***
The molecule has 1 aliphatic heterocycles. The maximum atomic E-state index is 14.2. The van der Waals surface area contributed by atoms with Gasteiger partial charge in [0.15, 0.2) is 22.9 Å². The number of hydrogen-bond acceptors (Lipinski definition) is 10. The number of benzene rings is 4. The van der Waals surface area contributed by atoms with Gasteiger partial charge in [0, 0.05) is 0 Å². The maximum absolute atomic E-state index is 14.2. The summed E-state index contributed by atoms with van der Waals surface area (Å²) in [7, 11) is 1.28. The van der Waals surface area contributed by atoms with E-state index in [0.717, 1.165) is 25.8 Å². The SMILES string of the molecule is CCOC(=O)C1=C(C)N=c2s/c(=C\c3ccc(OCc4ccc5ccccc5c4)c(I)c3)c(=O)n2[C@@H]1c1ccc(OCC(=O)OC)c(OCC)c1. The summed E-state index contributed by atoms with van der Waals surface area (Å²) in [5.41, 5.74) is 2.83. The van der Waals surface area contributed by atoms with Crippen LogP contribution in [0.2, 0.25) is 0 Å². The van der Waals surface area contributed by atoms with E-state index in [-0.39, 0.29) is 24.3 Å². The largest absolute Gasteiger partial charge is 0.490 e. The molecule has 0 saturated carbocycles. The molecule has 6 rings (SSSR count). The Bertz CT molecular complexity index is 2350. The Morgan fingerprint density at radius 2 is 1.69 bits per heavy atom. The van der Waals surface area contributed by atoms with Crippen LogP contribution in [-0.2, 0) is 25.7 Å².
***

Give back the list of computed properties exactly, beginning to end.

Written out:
The molecule has 1 aliphatic heterocycles. The maximum atomic E-state index is 14.2. The van der Waals surface area contributed by atoms with Gasteiger partial charge in [0.15, 0.2) is 22.9 Å². The number of hydrogen-bond acceptors (Lipinski definition) is 10. The number of benzene rings is 4. The van der Waals surface area contributed by atoms with Gasteiger partial charge in [0, 0.05) is 0 Å². The maximum absolute atomic E-state index is 14.2. The summed E-state index contributed by atoms with van der Waals surface area (Å²) in [7, 11) is 1.28. The van der Waals surface area contributed by atoms with E-state index in [0.717, 1.165) is 25.8 Å². The SMILES string of the molecule is CCOC(=O)C1=C(C)N=c2s/c(=C\c3ccc(OCc4ccc5ccccc5c4)c(I)c3)c(=O)n2[C@@H]1c1ccc(OCC(=O)OC)c(OCC)c1. The summed E-state index contributed by atoms with van der Waals surface area (Å²) in [5.41, 5.74) is 2.83. The van der Waals surface area contributed by atoms with Crippen LogP contribution in [0.2, 0.25) is 0 Å². The van der Waals surface area contributed by atoms with E-state index in [-0.39, 0.29) is 24.3 Å². The largest absolute Gasteiger partial charge is 0.490 e. The molecule has 0 saturated carbocycles. The molecule has 6 rings (SSSR count). The Bertz CT molecular complexity index is 2350. The Morgan fingerprint density at radius 2 is 1.69 bits per heavy atom. The van der Waals surface area contributed by atoms with Crippen LogP contribution in [-0.2, 0) is 25.7 Å².